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It's exactly what you said.

"I can't imagine this guy getting elected without the media".

That means you assume that McCain would have won if there hadn't been media coverage.

He probably would have won if there was fair media coverage. But I'm also referring to the Hillary/Obama match.
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Franzl
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« Reply #20 on: July 04, 2009, 02:47:50 pm »
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It's exactly what you said.

"I can't imagine this guy getting elected without the media".

That means you assume that McCain would have won if there hadn't been media coverage.

He probably would have won if there was fair media coverage. But I'm also referring to the Hillary/Obama match.


so how is my claim false?
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« Reply #21 on: July 04, 2009, 03:30:45 pm »
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Can anyone with a straight face claim that the media didn't help John McCain quite a bit?
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CJK
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« Reply #22 on: July 04, 2009, 03:32:46 pm »
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Can anyone with a straight face claim that the media didn't help John McCain quite a bit?

Maybe in the primaries before Romney conceded. Not nearly as much as Obama, though.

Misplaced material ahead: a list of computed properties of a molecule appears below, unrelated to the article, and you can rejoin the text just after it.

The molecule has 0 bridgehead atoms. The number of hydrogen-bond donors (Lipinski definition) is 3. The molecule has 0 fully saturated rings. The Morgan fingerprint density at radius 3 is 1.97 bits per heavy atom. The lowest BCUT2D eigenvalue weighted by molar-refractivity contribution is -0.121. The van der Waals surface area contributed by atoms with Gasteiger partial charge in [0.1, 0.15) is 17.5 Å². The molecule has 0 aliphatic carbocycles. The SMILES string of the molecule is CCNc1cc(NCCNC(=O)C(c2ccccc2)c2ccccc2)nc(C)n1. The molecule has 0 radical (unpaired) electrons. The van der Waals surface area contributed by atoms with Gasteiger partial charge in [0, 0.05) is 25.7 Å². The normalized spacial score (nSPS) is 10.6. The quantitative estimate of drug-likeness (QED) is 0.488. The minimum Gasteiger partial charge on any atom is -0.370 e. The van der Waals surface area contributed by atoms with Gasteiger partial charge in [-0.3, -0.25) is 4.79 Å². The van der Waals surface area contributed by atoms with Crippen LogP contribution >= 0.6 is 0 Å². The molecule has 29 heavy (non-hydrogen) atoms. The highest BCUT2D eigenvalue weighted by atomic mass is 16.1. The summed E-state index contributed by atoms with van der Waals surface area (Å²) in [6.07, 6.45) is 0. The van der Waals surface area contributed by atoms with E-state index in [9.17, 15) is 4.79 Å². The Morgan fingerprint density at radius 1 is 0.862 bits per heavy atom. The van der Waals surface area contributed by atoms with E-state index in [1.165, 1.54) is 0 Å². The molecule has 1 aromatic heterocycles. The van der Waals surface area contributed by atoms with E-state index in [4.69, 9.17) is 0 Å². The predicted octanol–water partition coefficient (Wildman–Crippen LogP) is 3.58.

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Mechaman
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« Reply #23 on: July 04, 2009, 04:13:30 pm »
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Can anyone with a straight face claim that the media didn't help John McCain quite a bit?

lol yeah, what about that newschick who asked Biden if Obama was a socialist? (facepalm)
I think it's a little bit of both actually: Mega liberal media is masturbating over posters of Obama while mega conservative media is taking a shit on posters of Obama. There's never been a better time to be a political hack (if you're Democrat or Republican), and the rest of us have to suffer through another 4 years (at least) of partisan bitching. God I hate the American two party system.
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« Reply #24 on: July 04, 2009, 04:19:16 pm »
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The single fact that the media covered Sarah Palin as if she was a serious candidate makes them pro-McCain in my book.
If they had a shred of intelectual and profesional honesty they ought to declare, in no uncertain terms, what a joke her presence on the ticket was.